Matsumoto et al. reported that the clinical characteristic of delamination of the rotator cuff is its high percentage in elderly individuals and in women [6], while Grame et al. observed no age- or sex-related difference in its occurrence [7], demonstrating no unified view on the roles of age or sex in delamination. In this study, the percentage of delamination tears showed no significant association with age, sex, condition duration, injury, or diabetes. However, the percentage was significantly higher in patients with tear in ≥2 tendons of the rotator cuff and in patients with large size tears, the latter of which suggests that delamination is a progressive lesion. First, a tear develops at what Codman describes as the rim rent due to less blood flow and stress concentrated on the joint capsule side at the time of shoulder elevation [8,9]. Thereafter, the tear extends into the rotator cuff remaining on the bursa side due to an increase in subacromial impingement induced by an enlargement in the tear size and due to an increase in stress concentration on the remaining rotator cuff on the bursa side. It is possible that delamination is caused by tears in the superficial and deep layers occurring at different time points. This explains the notable retraction that is normally observed on the joint capsule side of delamination tears compared with the bursa side [7]. The high percentage of delamination in patients with tears in ≥2 tendons of the rotator cuff muscle group suggests the involvement of tissues surrounding the muscle group in the development of delamination. The dorsal muscle fibers of the infraspinatus muscle continue into the second, or superficial, layer of the supraspinatus muscle, while the ventral fibers of the infraspinatus muscle continue into the third, or deep, layer of the supraspinatus muscle. In particular, the supraspinatus and infraspinatus tendons overlap in some areas of the tissue surrounding the rotator cuff [10,11]. Because of the anatomical features of the surrounding tissue, forces generated in the superficial and deep layers may differ by size or direction, resulting in the delamination of the layers by shear force. In this study, the percentage of delamination of the rotator cuff was high among smokers. It has been shown that nicotine intake from smoking and the inactivation of matrix metalloproteinases suppress the formation of bone and inhibit the restoration of soft tissues including the rotator cuff [1214]. It is therefore possible that smoking contributed to the inhibition of spontaneous repair of the delaminated tears between the superficial and deep layers. The findings in this study also suggest that careful observation is necessary to discover delamination in patients with ≥2 tendon tears, those with large size tears, and in those who smoke. In patients with delamination, it may be necessary to scrape between the layers to enhance the cuff integrity and promote repair and fusion of layers [2,5,10]. The limitation was that this study was a retrospective study, therefore we cannot really know whether these factors indeed contribute or are just associations seen with delamination. In future, we should perform prospective well-powered studies to clarify the nature of this association.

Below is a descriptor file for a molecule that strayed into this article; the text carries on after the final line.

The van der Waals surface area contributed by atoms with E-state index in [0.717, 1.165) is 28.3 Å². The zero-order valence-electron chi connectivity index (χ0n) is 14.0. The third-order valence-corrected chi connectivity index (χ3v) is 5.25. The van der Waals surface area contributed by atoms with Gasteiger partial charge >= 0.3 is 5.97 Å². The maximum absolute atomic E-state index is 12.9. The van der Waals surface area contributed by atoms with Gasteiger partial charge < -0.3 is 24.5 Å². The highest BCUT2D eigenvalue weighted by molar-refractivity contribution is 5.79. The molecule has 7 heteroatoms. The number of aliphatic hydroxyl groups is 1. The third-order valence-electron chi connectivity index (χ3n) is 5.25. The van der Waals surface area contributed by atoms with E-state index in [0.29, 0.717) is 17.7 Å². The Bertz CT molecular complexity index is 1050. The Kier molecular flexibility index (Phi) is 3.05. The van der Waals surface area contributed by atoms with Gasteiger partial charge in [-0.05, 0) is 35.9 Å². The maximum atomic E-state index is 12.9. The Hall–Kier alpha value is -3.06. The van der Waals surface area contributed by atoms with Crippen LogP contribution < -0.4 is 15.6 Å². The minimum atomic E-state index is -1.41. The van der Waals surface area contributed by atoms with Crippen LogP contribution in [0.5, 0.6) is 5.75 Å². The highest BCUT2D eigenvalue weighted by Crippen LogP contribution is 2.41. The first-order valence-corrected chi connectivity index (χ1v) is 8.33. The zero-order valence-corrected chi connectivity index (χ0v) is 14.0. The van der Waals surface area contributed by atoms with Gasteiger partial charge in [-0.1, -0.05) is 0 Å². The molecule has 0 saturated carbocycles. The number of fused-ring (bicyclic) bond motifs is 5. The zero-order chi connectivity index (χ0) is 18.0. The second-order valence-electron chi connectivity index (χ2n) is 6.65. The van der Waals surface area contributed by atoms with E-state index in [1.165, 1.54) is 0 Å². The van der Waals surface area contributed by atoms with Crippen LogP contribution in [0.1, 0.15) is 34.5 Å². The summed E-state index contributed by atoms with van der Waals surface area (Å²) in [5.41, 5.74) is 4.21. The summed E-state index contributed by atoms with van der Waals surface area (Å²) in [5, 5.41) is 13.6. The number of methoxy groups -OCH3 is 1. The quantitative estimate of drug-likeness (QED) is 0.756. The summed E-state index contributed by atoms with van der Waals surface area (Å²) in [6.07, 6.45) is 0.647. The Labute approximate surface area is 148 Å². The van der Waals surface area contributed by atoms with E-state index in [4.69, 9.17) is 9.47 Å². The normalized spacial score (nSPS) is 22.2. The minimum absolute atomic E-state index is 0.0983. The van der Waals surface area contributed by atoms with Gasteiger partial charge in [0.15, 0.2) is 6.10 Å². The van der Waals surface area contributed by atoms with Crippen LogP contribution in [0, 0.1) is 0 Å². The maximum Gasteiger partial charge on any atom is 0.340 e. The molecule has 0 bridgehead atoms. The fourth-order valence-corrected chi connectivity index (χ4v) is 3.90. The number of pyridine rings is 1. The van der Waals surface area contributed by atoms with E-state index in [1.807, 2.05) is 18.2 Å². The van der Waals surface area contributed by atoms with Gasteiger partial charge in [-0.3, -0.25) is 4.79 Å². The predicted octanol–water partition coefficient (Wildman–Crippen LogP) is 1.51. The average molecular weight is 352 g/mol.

Summary

  •  Factors involved in delamination were investigated.

  •  Delamination was observed in 45 (35.7%) of the 126 patients with rotator cuff tears. The percentage of delamination was high in patients with large size tears, those with ≥2 tendon tears, and in those who smoke.

  •  In patients with the conditions described above, physicians should examine for delamination carefully and when present, perform a repair that takes into consideration all the layers or consider scraping between the layers to facilitate the fusion of the layers.

Conflict of interest

The authors declare that they have no conflicts of interest in relation to this article.

Acknowledgements

I thank Dr Hashiguchi, Prof. Yoneda and Prof Takai for advice on experimental design.

References

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Cite this article as: Iwashita S, Hashiguchi H, Okubo A, Yoneda M, Takai S (2018) Characteristics of the patients with delaminated rotator cuff tear. SICOT-J, 4, 28.

All Figures

thumbnail Figure 1

(a) Relation between delamination and gender. (b) Relation between delamination and history of trauma. (c) Relation between delamination and diabetes.

In the text
thumbnail Figure 2

(a) Relation between delamination and age. (b) Relation between delamination and duration of disorder.

In the text
thumbnail Figure 3

Rate of number of torn tendon.

In the text
thumbnail Figure 4

Relation of delamination and width of torn cuff.

In the text
thumbnail Figure 5

Relation of delamination and smoking.

In the text